You are tons of fun to be around and, like your sister, are genuinely funny. You two love each other hard and I hope you will always look out for each other as you do now.
You have more hair than any human I have ever seen. I originally thought you just had a big head, but after reassessing, I think you have a slightly above-average sized head with an impossible amount of hair.
You love tools and to help. Every time you see me or your Dad walking somewhere, you say "Help you?" and are always willing to carry something or operate hand tools in a questionable manner.
You are over your fears of rides and loud noises. Now you seem to prefer loud noises and are often the source of them. You rode rides probably not appropriate for a 2.5 year old, but thanks to your size, you got past the carnies and seemed to enjoy yourself.

You are a picky eater. Somehow even pickier than your sister. We call you "the muffin" or "muffinator" because muffins are your food of choice, though really any carb/bread will do. There is no doubt you are my child.
To me, you are the cutest boy human alive.

Twenty years from now I want to remember how you say "of course" any time someone asks you a yes/no question ("John, can you come here?" Of course!), how you say "oh Right!" any time someone tells you something you feel might be even somewhat obvious, how you LOVE ninja turtles and superheroes even though you have only seen brief snippets on TV, how you wake up and immediately demand breakfast (preferably in muffin form), and how much you love your Dad, but how you are warming up to me every day. I love your sweet face and your "hulk hugs" and am so thankful every day I get to be your mom.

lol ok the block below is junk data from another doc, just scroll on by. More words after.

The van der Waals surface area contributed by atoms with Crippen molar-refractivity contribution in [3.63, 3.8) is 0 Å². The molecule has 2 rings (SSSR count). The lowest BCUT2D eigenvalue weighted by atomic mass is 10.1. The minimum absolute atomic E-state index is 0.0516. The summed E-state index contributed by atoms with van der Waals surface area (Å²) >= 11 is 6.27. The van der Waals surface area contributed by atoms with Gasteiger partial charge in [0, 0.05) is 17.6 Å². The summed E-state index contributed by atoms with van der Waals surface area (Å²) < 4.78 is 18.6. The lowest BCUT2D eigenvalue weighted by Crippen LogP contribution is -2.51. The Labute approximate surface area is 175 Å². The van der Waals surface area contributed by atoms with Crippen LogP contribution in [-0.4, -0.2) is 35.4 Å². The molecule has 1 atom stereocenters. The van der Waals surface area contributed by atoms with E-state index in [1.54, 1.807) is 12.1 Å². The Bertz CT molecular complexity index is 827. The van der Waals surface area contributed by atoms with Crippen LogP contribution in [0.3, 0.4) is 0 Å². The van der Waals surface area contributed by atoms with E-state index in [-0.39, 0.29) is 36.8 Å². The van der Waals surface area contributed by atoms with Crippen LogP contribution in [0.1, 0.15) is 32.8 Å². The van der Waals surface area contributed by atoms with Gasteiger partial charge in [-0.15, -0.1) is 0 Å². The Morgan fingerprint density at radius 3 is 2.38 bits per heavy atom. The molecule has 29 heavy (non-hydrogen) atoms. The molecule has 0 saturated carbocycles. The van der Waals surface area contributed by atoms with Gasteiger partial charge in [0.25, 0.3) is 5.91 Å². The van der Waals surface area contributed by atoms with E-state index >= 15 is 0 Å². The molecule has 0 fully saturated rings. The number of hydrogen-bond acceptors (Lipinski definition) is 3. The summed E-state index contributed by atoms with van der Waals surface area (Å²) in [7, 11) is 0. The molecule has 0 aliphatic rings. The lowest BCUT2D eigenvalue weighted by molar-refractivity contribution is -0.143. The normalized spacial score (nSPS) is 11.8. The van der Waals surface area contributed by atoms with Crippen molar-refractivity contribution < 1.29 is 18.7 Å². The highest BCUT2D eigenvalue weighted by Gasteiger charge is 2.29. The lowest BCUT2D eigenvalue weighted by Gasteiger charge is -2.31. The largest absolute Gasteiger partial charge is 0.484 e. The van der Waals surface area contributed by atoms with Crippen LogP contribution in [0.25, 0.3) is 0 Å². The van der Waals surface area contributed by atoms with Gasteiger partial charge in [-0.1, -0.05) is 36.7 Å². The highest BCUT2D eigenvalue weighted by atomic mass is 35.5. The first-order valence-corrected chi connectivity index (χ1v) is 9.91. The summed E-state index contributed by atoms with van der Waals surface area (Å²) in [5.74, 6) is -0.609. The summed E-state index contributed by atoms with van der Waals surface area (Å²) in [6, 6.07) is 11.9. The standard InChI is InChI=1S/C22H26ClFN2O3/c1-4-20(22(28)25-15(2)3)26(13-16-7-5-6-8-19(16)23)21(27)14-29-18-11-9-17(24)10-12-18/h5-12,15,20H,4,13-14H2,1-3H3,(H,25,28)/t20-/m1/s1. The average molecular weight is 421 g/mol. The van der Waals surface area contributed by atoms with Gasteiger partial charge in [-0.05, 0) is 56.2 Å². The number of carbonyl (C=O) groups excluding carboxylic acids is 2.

I love you, sweet boy,

Tuesday, June 28, 2016


She fell out of bed on Saturday night. It was about 11pm and I had just dozed off after downing some Benadryl to help with a nasty bug bite on my leg. I didn't think it was anything major until I saw her blood soaked pillowcase. Stifled screams to Rick to wake up and meet me in the bathroom to assess the damage. There was no discussion, this would require stitches, it was just a matter of where.

Options are limited at 11 on a Saturday night and nothing will rouse you from a Benadryl haze like a blood-soaked 5 year old. So off to the hospital Annie and I raced while John slept through the whole thing and Rick was left behind for CSI cleanup efforts (apparently "how to get blood stains out" was googled before we were even out of the driveway).

We arrived at the hospital and Annie knew stitches were likely on the agenda and was inconsolable, verging on going into shock. Strong drugs were administered to ease the pain, but probably more so to ease her heart, which was really scared. Once those kicked in, she was totally fine. Stitches are a breeze when you can't feel your face. A week without swimming in the hot St. Louis summer is a worse fate than the stitches themselves. But we will make it through.